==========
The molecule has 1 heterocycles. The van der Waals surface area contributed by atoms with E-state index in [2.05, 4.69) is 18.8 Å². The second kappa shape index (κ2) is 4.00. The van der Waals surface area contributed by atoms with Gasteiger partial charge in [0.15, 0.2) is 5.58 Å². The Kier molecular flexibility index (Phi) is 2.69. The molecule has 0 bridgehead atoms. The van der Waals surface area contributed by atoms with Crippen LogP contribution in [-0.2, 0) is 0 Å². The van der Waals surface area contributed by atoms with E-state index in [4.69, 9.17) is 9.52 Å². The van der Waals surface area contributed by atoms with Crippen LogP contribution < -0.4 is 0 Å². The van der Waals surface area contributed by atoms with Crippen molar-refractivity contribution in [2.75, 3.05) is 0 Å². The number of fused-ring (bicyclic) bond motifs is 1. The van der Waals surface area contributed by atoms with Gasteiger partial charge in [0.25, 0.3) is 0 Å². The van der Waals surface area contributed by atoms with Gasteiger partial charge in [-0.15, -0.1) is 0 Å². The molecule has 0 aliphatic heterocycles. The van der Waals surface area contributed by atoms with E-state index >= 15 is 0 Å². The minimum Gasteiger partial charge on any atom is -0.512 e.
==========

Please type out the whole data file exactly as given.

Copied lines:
The molecule has 1 heterocycles. The van der Waals surface area contributed by atoms with E-state index in [2.05, 4.69) is 18.8 Å². The second kappa shape index (κ2) is 4.00. The van der Waals surface area contributed by atoms with Gasteiger partial charge in [0.15, 0.2) is 5.58 Å². The Kier molecular flexibility index (Phi) is 2.69. The molecule has 0 bridgehead atoms. The van der Waals surface area contributed by atoms with Crippen LogP contribution in [-0.2, 0) is 0 Å². The van der Waals surface area contributed by atoms with E-state index in [4.69, 9.17) is 9.52 Å². The van der Waals surface area contributed by atoms with Crippen LogP contribution < -0.4 is 0 Å². The van der Waals surface area contributed by atoms with Crippen molar-refractivity contribution in [2.75, 3.05) is 0 Å². The number of fused-ring (bicyclic) bond motifs is 1. The van der Waals surface area contributed by atoms with Gasteiger partial charge in [0.25, 0.3) is 0 Å². The van der Waals surface area contributed by atoms with Gasteiger partial charge in [-0.15, -0.1) is 0 Å². The molecule has 0 aliphatic heterocycles. The van der Waals surface area contributed by atoms with E-state index >= 15 is 0 Å². The minimum Gasteiger partial charge on any atom is -0.512 e.